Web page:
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Kennedy hurls 7 1/3 scoreless vs. Dodgers

PHOENIX -- When the ball left Luis Cruz's bat, D-backs left fielder Jason Kubel thought he had a chance to catch it.

But after the ball started to carry, Kubel was less sure, and it wasn't until he had retreated to the wall, jumped and felt the ball fall into his glove that he realized that he had just completed what would prove to be a game-saving catch as the D-backs held off the Dodgers, 1-0, on Tuesday night at Chase Field.

"Thankfully, it hung up a little bit so I could get under it," Kubel said. "It was fun. It could have been two runs, but I'm just happy I made it."

Home runs have been a problem for Kennedy, who came into the game having allowed 27 this season, the second-most in the National League. He threw his arms above his head when he realized that Kubel had caught the ball.

"You don't expect those plays," Kennedy said. "He had really good timing and really fooled all of us. It definitely brought our spirits up seeing something like that, because I made a bad pitch on that pitch. I completely missed. I was trying to go down and away and it was kind of up, middle. To see a play like that, it was a big break."

Kennedy (13-11) and the D-backs needed all the breaks they could get considering they were facing Dodgers ace Clayton Kershaw.

Kershaw (12-9) held the D-backs to three hits over his seven innings, but the left-hander walked three and had to pitch out of a bases-loaded jam in the third.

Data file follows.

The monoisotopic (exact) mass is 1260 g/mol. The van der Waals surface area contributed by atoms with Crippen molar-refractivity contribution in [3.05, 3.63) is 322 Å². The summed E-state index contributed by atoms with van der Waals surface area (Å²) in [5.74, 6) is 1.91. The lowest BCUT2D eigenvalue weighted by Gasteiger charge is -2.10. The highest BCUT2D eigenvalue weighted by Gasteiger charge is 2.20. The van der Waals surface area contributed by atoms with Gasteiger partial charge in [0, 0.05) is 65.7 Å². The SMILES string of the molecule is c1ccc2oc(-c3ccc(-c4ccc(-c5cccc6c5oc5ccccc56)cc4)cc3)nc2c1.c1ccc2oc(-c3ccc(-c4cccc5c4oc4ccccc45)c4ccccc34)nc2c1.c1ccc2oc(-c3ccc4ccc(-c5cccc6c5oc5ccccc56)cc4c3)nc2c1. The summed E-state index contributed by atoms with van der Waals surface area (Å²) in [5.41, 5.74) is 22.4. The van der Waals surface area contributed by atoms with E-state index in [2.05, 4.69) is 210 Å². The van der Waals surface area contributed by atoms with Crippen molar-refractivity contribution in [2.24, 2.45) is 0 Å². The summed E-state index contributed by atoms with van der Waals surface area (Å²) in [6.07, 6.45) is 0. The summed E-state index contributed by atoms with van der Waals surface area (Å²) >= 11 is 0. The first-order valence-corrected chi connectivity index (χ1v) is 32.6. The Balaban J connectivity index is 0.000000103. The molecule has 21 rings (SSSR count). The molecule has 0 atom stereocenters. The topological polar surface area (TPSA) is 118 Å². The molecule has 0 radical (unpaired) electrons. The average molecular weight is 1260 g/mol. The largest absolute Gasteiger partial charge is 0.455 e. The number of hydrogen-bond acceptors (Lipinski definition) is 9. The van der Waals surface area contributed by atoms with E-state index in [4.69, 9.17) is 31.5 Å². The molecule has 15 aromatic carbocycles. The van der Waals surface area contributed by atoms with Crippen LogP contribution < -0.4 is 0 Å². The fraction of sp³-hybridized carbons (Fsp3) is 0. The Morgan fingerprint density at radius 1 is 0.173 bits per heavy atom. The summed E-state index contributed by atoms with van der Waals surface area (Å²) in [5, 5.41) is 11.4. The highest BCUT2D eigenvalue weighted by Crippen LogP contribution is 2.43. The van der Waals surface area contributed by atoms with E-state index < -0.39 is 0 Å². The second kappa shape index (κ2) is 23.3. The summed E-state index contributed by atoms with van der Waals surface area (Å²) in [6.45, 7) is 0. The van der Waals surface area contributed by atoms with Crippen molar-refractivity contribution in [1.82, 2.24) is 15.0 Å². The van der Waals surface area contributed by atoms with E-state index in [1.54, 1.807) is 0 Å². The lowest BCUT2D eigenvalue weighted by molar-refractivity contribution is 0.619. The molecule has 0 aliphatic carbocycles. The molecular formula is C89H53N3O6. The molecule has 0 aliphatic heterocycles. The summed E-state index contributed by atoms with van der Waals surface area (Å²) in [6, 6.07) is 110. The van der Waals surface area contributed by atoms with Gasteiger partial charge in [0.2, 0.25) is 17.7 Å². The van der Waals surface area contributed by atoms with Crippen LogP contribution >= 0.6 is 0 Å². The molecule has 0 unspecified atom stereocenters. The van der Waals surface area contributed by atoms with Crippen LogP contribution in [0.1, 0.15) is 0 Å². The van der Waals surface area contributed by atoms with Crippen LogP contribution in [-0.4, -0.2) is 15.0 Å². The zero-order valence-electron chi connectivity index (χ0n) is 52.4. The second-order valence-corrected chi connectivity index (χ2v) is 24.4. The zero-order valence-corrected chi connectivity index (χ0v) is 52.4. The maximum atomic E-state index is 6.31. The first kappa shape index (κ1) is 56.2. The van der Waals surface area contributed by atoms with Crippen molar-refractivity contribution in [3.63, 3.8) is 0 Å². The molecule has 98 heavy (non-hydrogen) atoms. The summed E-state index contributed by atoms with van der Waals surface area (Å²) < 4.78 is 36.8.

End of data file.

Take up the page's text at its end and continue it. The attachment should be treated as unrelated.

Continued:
With the game still scoreless, Paul Goldschmidt led off the seventh with a grounder to short, and Hanley Ramirez was charged with an error when his throw to first was in the dirt.

"We took advantage of their one mistake, the Ramirez error, that's why you hustle down the line," D-backs manager Kirk Gibson said. "Hanley had to back up on it and he wasn't able to step through it because Goldy was running hard."

One out later, Miguel Montero lined a double to right-center that scored Goldschmidt with the unearned run.

"I blinked first tonight," Kershaw said. "I threw a pitch I shouldn't have. I didn't put it where I wanted to and Miguel made me pay for it. He did a good job with it. You can't blink first in those games. I did, and that's where it goes. I was ahead in the count, I wanted to get him to chase one, but I left it over the plate"

The D-backs missed an opportunity to increase their lead that inning when Montero, who had moved to third on a passed ball, was thrown out at the plate by Matt Kemp while trying to score on Chris Johnson's flyout to center.

Kennedy wound up allowing just four hits in 7 1/3 innings. He did not walk a batter while striking out six.

"I thought Ian was really good early, he kept that fastball down and his changeup was good," Dodgers manager Don Mattingly said.

A key to Kennedy's success was his ability to throw his offspeed pitches for strikes. That allowed him to not have to be too fine with his fastball.

"You've got good hitters over there," Kennedy said. "It's a really, really tough lineup and you've got to keep them off balance. You're going against Kershaw and he's one of the best pitchers in the game."

Kennedy is plenty familiar with Kershaw. The pair have faced off five times in their careers, with Kennedy now holding a 3-2 edge.

"He's one of the best, and it's always fun pitching against him," Kennedy said before smiling. "It's really hard hitting against him. That's why when I found out he was starting tonight I was like, 'Gosh dang, I thought I was going to get a break hitting off him.'"

The win was the first 1-0 victory by the D-backs this year and the third time they've beaten Kershaw. Kershaw did get a win against them in May, but dropped the last three.

"We're going to play hard every game until the season is over," Gibson said. "We want to be as good as we can be, and let's find out where it is."

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